"If they are trying to claim it's abandoned property — I still have vehicles there; I go there every day to check my property and make sure it's still boarded up," he said. "I'm in limbo with my insurance company. What am I supposed to do?"
The township asked the Adkins to supply information about the property, which hadn't been delivered as of last week, Spaugy said.
"Nicole and James told us at the hearing that we would be receiving documentation from their private adjuster about their house. We told them was once we received that documentation, then the house will come off the list," Spaugy said. "They have plenty of time. We're not taking down any of these houses until if and when we get the funds to do it."
Despite the high number of homes destroyed and damaged in Brookville, City Manager Sonja Keaton said only two resulted in maintenance violations this fall. Both properties have since been sold, she said, and the new owners are in the process of demolishing the homes.
Just a handful of structures in Riverside sustained major or moderate damage. None are in jeopardy of becoming zombie properties, according to officials there.
Beavercreek City Manager Pete Landrum said the city's lone housing inspector is just beginning to check the status of about 200 properties there that were destroyed or had major damage.
While abandoned properties have been a thorn in Dayton and other areas for years — especially during the fallout of the 2008 recession and housing crisis — it's a rare problem in Beavercreek and should remain that way following the tornadoes, Landrum said.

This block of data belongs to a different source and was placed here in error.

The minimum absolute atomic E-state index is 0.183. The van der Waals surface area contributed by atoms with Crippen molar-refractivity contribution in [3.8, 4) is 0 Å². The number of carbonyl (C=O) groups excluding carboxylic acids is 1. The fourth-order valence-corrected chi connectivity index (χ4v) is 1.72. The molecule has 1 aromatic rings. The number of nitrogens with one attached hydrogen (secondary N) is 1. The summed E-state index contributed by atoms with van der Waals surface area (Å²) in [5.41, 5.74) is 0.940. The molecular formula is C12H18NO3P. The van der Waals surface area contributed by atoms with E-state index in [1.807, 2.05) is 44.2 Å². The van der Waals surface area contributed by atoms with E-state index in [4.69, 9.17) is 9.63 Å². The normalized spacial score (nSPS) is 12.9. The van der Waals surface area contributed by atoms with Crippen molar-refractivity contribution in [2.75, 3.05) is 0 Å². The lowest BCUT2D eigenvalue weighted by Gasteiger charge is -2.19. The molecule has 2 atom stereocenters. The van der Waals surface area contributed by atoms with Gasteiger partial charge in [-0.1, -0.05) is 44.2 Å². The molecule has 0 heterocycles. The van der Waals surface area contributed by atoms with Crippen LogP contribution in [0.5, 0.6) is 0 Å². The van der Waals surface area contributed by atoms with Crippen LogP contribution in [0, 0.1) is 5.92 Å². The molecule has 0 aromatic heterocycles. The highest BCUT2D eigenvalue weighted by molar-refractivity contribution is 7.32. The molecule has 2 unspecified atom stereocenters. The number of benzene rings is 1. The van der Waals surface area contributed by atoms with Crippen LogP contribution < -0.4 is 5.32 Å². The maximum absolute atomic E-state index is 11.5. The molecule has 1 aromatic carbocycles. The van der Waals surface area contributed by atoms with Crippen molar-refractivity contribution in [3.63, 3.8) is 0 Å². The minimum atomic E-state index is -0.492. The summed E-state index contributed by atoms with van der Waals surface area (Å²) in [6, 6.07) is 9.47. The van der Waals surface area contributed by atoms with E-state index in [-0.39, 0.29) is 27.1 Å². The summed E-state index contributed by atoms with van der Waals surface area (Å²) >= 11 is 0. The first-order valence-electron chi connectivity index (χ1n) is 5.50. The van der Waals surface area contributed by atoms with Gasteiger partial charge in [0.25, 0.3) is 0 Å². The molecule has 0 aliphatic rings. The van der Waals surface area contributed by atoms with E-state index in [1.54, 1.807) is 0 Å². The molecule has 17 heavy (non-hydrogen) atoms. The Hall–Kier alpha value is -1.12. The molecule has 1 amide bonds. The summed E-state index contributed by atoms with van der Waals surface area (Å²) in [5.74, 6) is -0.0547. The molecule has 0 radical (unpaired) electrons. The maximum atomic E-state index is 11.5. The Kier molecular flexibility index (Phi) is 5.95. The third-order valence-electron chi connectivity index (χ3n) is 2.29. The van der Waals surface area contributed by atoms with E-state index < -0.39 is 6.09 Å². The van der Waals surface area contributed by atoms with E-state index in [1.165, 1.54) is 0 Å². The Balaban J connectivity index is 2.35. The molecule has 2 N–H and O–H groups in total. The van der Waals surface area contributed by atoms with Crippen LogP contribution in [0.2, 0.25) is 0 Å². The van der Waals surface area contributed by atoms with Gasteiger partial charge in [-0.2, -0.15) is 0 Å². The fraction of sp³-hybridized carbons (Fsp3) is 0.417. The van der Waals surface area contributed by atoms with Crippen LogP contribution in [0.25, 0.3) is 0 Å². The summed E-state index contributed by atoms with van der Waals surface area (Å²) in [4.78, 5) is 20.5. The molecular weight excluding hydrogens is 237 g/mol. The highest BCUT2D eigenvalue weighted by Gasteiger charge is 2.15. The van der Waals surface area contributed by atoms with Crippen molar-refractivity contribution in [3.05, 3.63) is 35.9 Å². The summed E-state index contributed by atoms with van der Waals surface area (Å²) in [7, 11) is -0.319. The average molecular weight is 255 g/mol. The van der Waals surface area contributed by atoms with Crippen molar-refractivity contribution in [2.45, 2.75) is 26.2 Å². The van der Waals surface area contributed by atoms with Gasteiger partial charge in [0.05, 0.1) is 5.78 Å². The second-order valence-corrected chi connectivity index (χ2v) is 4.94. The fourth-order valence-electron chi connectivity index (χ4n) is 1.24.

"We just don't have that issue," he said.
Foreclosures typically sail through the normal process and resell quickly, he said.
If Beavercreek homeowners are slow to rebuild, Landrum said it's a near certainty they are waiting on insurance or construction workers.
"If you go throughout the neighborhoods, you see the tearing down. You see the rebuilding. A lot has happened. We are just trying to identify the homes that appear nothing is going on," he said. "But every time you think nothing is happening with a property and it still looks bad, the next day you literally drive by and you see action."
Even in the hardest-hit area of Beavercreek along Rushton Drive, where many homes have already been torn down, Landrum sees more opportunities than problems.
"A vacant piece of property in the right location where somebody can build their home that can go through zoning and get approved, that's highly desirable," he said. "So I don't expect the vacant lots to be vacant very long either."
The hardest-hit areas also should find promise through fixing the problem, said residents, local officials and those working on long-term recovery efforts.
Just before the tornado, Harrison Township was planning an update to its zoning code and a land use plan. The township will do that now with fresh eyes, McClintick said.
"I'm glad we didn't do that before the tornado, because this will give us an opportunity to really look at some of those areas that were damaged and look at the best use and reuse of those," he said. "We wouldn't have chosen this way, but I think we have a lot of opportunities."
Localities will also look at other ways to rejuvenate zombie properties in the future, Mercer said, including using community block grant money and working with the Montgomery County Land Bank.
"If those can come down and we, as a community, had the ability to reuse that property — swap it around with the land bank — we could do some really cool stuff, put some brand new affordable housing up, single units or duplexes and get blighted properties out and get new quality living spaces in," she said.